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Panamax Rates Help Baltic Shipping Index To Highest This Year

By MarEx 2013-03-13 13:29:00

The Baltic Exchange's main sea freight index, used to track rates for ships carrying dry bulk commodities, was up for the 11th straight day on growing rates for panamax vessels.

The overall index, which factors in the average daily earnings of capesize, panamax, supramax and handysize dry bulk transport vessels, rose 10 points, or about 1.2 percent, to 875 points on Wednesday, its highest level this year.

"The dry bulk market has gained for a third week in a row, with panamax rates going from strength to strength," Greek ship broker Intermodal said in a weekly note.

The Baltic's panamax index was up 7 points, or 0.62 percent, to 1,138 points.

The daily average earnings for panamaxes, which typically carry coal or grain cargoes between 60,000 and 70,000 tonnes, gained $53 to reach $9,105 on Wednesday, up about 64.5 percent this year.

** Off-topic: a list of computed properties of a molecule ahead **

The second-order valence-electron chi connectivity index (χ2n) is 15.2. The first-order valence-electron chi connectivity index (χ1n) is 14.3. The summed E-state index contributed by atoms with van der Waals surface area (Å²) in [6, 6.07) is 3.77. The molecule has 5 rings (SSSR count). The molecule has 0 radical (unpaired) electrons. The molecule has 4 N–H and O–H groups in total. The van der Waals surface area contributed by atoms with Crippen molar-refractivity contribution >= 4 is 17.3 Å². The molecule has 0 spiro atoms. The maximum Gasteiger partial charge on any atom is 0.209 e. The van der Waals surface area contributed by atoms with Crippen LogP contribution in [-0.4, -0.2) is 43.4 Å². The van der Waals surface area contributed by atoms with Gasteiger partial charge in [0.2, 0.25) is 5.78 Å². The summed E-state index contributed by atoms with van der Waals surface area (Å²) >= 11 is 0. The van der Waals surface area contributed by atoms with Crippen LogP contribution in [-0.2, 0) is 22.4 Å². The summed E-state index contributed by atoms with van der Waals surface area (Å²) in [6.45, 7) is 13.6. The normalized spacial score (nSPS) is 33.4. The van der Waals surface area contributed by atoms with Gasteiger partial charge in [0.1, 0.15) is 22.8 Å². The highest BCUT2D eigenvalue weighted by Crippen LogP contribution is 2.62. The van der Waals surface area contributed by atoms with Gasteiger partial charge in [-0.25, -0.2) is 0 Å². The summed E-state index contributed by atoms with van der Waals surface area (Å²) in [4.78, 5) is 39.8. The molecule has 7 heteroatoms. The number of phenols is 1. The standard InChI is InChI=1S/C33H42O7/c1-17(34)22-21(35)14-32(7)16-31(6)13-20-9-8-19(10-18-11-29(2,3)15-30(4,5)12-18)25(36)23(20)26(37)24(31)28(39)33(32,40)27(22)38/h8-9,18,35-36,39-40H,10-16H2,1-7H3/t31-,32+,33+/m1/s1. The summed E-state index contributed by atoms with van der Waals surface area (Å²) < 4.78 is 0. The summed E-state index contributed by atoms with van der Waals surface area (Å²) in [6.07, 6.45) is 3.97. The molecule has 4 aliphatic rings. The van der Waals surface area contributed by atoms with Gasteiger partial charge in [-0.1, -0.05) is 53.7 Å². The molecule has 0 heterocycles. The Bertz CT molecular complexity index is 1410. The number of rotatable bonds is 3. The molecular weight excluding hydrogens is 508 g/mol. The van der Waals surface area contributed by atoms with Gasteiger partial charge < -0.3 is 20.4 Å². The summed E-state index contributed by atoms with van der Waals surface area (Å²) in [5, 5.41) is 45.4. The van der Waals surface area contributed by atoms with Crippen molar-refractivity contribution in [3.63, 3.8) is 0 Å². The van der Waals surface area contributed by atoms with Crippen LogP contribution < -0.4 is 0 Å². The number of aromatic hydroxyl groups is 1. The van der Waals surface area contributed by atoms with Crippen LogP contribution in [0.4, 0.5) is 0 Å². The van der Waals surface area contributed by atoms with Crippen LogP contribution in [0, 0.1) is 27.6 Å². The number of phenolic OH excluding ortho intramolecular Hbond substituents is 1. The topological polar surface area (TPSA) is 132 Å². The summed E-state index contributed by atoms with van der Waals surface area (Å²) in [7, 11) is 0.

"The Panamax segment has experienced a good period lately thanks to the grain season in South America soaking up vessels from both the Pacific and Atlantic," shipbroker Fearnleys said in a report.

Private Chinese importers seized on a dip in prices and have bought about 600,000 tonnes of new-crop U.S. corn since February, traders said.

The capesize index remained flat at 1,314 points, with average daily earnings of capesize ships, which usually transport 150,000-tonne cargoes such as iron ore and coal, up $83 at $4,989.

Shipments of iron ore, a raw material for steel production, account for about a third of seaborne volumes on the larger capesizes, and their price developments remained a key factor for dry freight, brokers said.

Spot iron ore prices hit their lowest since late December as steel mills in China slow purchases, prompting some traders to unload stocks of the raw material.

Average daily earnings were up for both handysize and supramax ships, at $7,318 and $9,440 respectively.

The main index, which gauges the cost of shipping commodities, such as iron ore, cement, grain, coal and fertilisers, has climbed about 25 percent this year.

By Naveen Arul, Editing by David Goodman (c) Thompson Reuters